It has been an unusual three months for this Delaware Grammy. I’ve had the flu, an infection in my mastoid sinuses, pink-eye, head cold, bronchitis and now another infection in my sinuses — the front ones this time.
I’ve always prided myself on not getting sick. “I almost never get sick,” I would say, and sometimes quoted my friend, Louise Schlabach DiGennero who once said to me, “I think God allows Mommies to ‘get just enough’ sick to be merciful.” That has been something that was pivotal for me as a parent. When I was slightly miserable and sick, I would remember what Louise said and wonder how much worse the little bodies felt with what I had and a LOT more going on in their little bodies, and it was easier to be patient and understanding and even to clean up after them one. more. time. without losing my cool when I really just wanted them to get well and stay well.
And that is what I’ve wanted for me, too, these last few months. But I need to face it. Any attempts to say that I almost never get sick are futile attempts at self deception and downright dishonest. I could be tried for perjury and would be found guilty.
So my sinuses have been acting up again — to the point where I can neither smell or taste. There have been lots of attempts to correct this with essential oils as well as Musinex and even a once daily nasal spray.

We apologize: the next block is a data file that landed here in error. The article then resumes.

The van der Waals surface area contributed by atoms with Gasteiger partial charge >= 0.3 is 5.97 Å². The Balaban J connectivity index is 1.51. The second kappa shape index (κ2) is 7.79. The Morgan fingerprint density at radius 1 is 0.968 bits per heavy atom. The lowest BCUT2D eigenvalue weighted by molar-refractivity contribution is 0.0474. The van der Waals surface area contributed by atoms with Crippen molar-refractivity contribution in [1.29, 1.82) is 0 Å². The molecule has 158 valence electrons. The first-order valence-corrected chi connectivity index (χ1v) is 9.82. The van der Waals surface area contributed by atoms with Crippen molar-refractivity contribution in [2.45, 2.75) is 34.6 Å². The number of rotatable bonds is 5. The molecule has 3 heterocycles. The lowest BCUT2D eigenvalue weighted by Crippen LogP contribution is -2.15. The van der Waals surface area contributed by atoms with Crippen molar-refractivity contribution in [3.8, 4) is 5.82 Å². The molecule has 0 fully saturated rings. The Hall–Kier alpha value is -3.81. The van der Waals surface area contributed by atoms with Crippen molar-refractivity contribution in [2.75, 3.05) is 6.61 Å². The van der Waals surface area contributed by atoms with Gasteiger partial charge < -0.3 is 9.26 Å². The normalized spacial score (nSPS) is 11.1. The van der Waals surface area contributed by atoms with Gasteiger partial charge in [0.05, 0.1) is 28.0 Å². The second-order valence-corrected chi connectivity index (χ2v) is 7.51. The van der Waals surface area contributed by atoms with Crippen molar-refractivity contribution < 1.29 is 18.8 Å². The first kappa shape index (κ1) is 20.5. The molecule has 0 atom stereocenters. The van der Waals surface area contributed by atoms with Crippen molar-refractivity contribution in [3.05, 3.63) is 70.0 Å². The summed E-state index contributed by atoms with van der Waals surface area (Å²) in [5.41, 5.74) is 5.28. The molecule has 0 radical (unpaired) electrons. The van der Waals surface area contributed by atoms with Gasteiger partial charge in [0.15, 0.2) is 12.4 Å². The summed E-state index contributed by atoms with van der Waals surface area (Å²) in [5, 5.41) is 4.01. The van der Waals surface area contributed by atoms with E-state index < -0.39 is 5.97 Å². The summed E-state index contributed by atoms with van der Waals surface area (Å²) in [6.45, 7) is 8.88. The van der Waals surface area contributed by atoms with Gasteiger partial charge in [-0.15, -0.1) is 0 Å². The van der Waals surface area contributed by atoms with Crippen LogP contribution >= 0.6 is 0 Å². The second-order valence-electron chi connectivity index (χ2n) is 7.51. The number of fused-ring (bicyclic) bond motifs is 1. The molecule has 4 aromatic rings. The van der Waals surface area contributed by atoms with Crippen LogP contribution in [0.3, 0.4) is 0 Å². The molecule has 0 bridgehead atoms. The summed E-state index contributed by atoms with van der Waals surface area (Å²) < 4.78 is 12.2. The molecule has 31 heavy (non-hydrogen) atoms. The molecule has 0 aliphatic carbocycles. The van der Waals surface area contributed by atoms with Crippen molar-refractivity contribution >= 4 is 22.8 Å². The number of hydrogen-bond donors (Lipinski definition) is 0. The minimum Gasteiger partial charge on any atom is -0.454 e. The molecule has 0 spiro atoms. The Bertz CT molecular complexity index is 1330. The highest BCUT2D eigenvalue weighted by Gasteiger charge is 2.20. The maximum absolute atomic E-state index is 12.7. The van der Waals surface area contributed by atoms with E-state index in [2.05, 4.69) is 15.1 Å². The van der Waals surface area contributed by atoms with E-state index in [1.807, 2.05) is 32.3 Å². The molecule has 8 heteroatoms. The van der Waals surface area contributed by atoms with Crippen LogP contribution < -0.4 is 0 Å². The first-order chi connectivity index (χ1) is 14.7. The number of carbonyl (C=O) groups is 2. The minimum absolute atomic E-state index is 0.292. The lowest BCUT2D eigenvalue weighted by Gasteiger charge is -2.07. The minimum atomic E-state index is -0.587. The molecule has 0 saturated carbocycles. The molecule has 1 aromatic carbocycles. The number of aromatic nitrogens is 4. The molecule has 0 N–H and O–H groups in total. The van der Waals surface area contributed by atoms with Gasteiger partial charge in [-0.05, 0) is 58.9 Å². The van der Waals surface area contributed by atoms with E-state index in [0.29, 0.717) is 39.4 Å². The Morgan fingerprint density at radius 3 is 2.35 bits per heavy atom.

Nothing appears to be living up to the claims on the sides of the boxes.
Today I took Audrey to an appointment in Lewes and since it is somewhat a tradition, and the hour was getting late, I stopped to get her lunch at Dunkin’ Donut. They have good sandwiches on croissant rolls, and she decided that she wanted a tuna salad sandwich with a coffee. Even though I can’t taste, I keep hoping that the next time I will eat something, the spell will be broken and I will be able to again enjoy some food. I looked at the menu and decided to add a chicken salad sandwich and a small sweet tea.
The gal at the counter served us our lunch in a brown paper bag, Two sandwiches in the bottom, packaged exactly alike. Audrey wanted to sit in and eat, so we found ourselves a place beside the wall, and I brought out the first sandwich. It looked like chicken salad. I smelled it. I couldn’t tell. I took out the other one. I smelled it.
“What you doin’?” asked Audrey, looking worried.
“I’m smelling this sandwich,” I tell her and have to laugh. “I can’t tell which one is the chicken salad and which is the tuna.”
“Humph!” She says doubtfully.
“Here,” I say, putting one under her nose. “What do you think? Is this tuna or chicken?”
“I ‘on’t know,” she says, sniffing away. “It might be tuna. I think I smell fish. I can’t tell.”
I smelled them both again, and gave her the one that she thought maybe smelled like fish. We sat at the table in Dunkin’ Donuts and ate our sandwiches. One bite into hers she thought it might be chicken. I offered to trade.
“No,” she said. “I can’t really tell.”
So we both ate our sandwiches, neither of us sure if we had chicken salad or tuna salad. I kept taking long, deep, smelling breaths from my sandwich, but I never did know what I ate. We drank our drinks –my sweet tea, and her coffee and she ate her donuts. I cleaned up the mess, put away the trash and we came on home. It was all okay. Two Gals who couldn’t tell what they were eating but both eating it anyway and having a good time doing it.
Yepper! That’s me and Our Girl Audrey.